Bowling Green had just endured a frigid winter. Five months later, in a letter to her children on July 25, 1934, Martha Potter confessed again that her news would be mostly “about the weather, for that is all we talk or think about down here.” Her description of the summer heat in Bowling Green gives a vivid picture of life in the days before air conditioning.
“People have been sleeping outdoors all night on the ground or on porches or anywhere to keep out of the house for the houses register ninety degrees at bed time,” she wrote. “Ted [her brother-in-law] said he looked out the other night just before day and a big fat man in yellow pajamas was ‘baking’ in the moonlight on the tin roof at Mrs. Green’s.” The sheer numbers of those seeking relief in a yard nearby had even prompted a neighbor to call the police. “We live under the fans and the refrigerator door is open most of the time after water or ice,” reported Martha. “But it is such a joy!” she declared of her new appliance, purchased two months earlier. “We have always had plenty of ice even in this weather.”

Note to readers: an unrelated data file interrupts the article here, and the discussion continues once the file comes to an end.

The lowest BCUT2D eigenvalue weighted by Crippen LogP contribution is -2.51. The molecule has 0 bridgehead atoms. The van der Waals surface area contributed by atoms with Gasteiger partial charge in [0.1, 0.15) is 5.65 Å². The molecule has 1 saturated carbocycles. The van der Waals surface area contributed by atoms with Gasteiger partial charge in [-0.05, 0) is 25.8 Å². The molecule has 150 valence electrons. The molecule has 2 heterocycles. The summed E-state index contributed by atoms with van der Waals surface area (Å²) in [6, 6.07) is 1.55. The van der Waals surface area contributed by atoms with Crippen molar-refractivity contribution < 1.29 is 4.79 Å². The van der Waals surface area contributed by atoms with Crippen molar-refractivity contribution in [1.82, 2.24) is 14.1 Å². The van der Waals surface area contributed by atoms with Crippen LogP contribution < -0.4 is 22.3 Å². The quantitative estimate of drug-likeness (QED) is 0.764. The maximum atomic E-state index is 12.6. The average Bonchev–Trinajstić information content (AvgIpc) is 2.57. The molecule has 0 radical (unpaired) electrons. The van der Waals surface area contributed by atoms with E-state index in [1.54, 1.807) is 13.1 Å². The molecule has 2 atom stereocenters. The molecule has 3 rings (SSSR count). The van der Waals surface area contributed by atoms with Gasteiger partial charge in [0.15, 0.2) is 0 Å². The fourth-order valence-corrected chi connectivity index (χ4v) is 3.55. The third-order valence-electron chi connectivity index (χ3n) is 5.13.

Social activities had required a few concessions to the heat. Attending a music practice for a program at WKU, Martha pronounced the hall “the hottest place I ever felt. . . . The men wore cloths around their wrists to keep the perspiration off the strings.” Pursuing one of her favorite activities with her sister, Martha wrote that they were “golfing under umbrellas, and it is much cooler, as we do not have to wear any hats.” Nevertheless, she was planning a trip to the beauty shop to get her hair bobbed. “I can’t have hair in this kind of weather.”
Martha Potter’s letters chronicling daily life in Bowling Green are part of the Lissauer Collection in the Manuscripts & Folklife Archives section of WKU’s Special Collections Library. Click here to access a finding aid. For more collections, search TopSCHOLAR and KenCat.